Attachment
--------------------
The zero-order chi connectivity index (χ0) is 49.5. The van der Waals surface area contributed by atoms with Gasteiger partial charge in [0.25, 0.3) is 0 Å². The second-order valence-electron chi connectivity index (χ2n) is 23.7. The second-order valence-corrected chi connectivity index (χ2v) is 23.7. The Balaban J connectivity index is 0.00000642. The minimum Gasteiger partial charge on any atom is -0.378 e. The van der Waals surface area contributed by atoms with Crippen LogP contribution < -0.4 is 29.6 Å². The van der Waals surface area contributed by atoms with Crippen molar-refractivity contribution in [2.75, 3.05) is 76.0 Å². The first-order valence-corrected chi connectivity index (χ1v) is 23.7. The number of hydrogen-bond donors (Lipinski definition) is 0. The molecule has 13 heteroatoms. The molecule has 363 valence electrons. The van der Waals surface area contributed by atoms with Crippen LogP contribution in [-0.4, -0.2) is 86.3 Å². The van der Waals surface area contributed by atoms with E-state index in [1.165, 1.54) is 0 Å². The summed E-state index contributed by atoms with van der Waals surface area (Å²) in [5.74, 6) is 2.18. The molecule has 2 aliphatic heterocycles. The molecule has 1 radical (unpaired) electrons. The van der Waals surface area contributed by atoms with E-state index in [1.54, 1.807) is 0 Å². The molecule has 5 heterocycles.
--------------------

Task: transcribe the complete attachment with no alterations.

The zero-order chi connectivity index (χ0) is 49.5. The van der Waals surface area contributed by atoms with Gasteiger partial charge in [0.25, 0.3) is 0 Å². The second-order valence-electron chi connectivity index (χ2n) is 23.7. The second-order valence-corrected chi connectivity index (χ2v) is 23.7. The Balaban J connectivity index is 0.00000642. The minimum Gasteiger partial charge on any atom is -0.378 e. The van der Waals surface area contributed by atoms with Crippen LogP contribution < -0.4 is 29.6 Å². The van der Waals surface area contributed by atoms with Crippen molar-refractivity contribution in [2.75, 3.05) is 76.0 Å². The first-order valence-corrected chi connectivity index (χ1v) is 23.7. The number of hydrogen-bond donors (Lipinski definition) is 0. The molecule has 13 heteroatoms. The molecule has 363 valence electrons. The van der Waals surface area contributed by atoms with Crippen LogP contribution in [-0.4, -0.2) is 86.3 Å². The van der Waals surface area contributed by atoms with E-state index in [1.165, 1.54) is 0 Å². The summed E-state index contributed by atoms with van der Waals surface area (Å²) in [5.74, 6) is 2.18. The molecule has 2 aliphatic heterocycles. The molecule has 1 radical (unpaired) electrons. The van der Waals surface area contributed by atoms with E-state index in [1.54, 1.807) is 0 Å². The molecule has 5 heterocycles.